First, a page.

There were 1,083 victims in 2004 and 777 in 2005, it said. The number of accused offenders dropped from 756 in 2004 to 532 in 2005, it said.
Of the 2006 allegations 508, or 71 percent, involved abuse that took place or began between 1960 and 1984, the report said.
Published figures since 1950 also showed the 1960-84 period as being the years when most abuse took place. As with previously published figures, the overwhelming majority of the victims who came forward in 2006 -- 80 percent -- were male.
Patricia O'Donnell Ewers, chairwoman of the National Review Board, said the decline in the number of recent incidents reported in 2006 was encouraging.
"If there's anything we've learned from this, it's the need for zero tolerance," she said. "The risk of reassigning a molester is too high if even one child might be harmed."
Bishop Aymond said a study of the causes and context of clergy sex abuse is being prepared; one of its aims is to examine why there was a spike in clergy child sex abuse during the 1960-84 period. The study, to be done by the John Jay College of Criminal Justice in New York, will look back at what was going on in the church during that period and "what was the morality of our society" at the time, he said.
The study is planned for completion in 2010.
The audit report said 58 percent of the 448 offenders identified in the new allegations had already been the subject of previous allegations.
Of the new allegations, 635 of the 714 reported in 2006 involved diocesan clergy, mostly priests, it said.
Regarding costs, settlements fell from $399 million in 2005 to $277 million in 2006, the report said.
Bishop Aymond said that one possible reason for the higher legal fees could be that dioceses were seeking the advice of lawyers in states where there were efforts to expand the statute of limitations in child sex abuse cases. Added to this are "exorbitant legal fees," he said.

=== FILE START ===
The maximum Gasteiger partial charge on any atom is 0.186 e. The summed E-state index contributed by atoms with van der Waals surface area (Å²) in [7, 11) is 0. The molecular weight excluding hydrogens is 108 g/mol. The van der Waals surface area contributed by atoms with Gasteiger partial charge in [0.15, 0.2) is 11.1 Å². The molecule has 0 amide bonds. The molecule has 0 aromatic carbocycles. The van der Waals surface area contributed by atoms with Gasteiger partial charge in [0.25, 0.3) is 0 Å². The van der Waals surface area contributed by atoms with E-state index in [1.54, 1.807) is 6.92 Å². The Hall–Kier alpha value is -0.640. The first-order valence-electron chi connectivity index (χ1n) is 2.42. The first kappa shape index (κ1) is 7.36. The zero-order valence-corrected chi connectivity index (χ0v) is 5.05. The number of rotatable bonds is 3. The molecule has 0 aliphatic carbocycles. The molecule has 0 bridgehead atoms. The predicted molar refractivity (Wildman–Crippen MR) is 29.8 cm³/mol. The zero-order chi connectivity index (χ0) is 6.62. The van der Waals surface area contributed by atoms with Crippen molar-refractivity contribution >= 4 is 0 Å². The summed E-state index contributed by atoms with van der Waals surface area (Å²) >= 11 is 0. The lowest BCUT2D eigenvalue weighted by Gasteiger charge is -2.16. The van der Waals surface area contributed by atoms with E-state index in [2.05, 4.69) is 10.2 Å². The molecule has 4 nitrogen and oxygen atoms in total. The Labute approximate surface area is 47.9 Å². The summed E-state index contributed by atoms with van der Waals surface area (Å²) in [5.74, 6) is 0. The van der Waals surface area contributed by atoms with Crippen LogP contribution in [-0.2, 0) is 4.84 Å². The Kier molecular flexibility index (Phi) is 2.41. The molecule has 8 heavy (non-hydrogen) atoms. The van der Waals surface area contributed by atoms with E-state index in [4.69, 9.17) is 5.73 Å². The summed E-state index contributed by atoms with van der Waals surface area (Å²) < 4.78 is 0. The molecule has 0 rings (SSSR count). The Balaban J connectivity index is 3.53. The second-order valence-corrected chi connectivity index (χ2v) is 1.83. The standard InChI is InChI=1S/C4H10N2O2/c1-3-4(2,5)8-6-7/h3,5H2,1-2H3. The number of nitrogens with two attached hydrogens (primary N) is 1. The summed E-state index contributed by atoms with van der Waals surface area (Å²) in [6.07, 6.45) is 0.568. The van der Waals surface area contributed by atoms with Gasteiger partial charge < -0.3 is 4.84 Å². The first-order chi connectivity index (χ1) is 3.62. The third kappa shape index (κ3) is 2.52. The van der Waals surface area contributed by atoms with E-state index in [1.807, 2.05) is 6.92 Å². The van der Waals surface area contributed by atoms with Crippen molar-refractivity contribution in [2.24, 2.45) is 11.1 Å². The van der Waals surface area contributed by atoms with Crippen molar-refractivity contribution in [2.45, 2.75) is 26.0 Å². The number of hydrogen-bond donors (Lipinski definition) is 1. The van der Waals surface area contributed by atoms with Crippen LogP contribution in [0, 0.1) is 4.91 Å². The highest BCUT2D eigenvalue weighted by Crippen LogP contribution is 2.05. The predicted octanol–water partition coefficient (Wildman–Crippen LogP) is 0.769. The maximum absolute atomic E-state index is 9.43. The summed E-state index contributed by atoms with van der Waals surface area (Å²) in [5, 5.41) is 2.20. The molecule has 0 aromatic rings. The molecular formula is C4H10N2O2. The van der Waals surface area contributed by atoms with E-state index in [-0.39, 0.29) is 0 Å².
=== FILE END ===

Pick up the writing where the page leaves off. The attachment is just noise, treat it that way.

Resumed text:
"These resources are not going to the victims," said Bishop Aymond. "This asks the question of our legal system: 'Where is the justice?'"
A substantial part of the increased legal costs could also be attributed to the abuse-related bankruptcy protection proceedings of two Pacific Northwest dioceses – Portland, Ore., and Spokane, Wash. – which together had more than $20 million in bankruptcy-related legal fees by December 2006, most of it spent in 2006. A party entering bankruptcy protection has to pay the legal fees of all parties involved.
Money provided for therapy for victims went from $7.4 million in 2004 to $8.4 million in 2005 to $10.6 million in 2006, the report said. This did not include therapy funds included as part of a settlement.
Support for offenders jumped from $1.9 million in 2004 to $13.7 million in 2005 and $32.3 million in 2006, it said. This includes therapy, living expenses and legal fees, the report said.
Bishop Aymond said the increases show the responsibility the church has toward victims, their families and offenders.
"We have a pastoral and moral responsibility to offenders, to provide care for them, to do our best to bring about healing and change in their lives, to hold them to some accountability for their actions," the bishop said.
Copyright (c) 2007 Catholic News Service/U.S. Conference of Catholic Bishops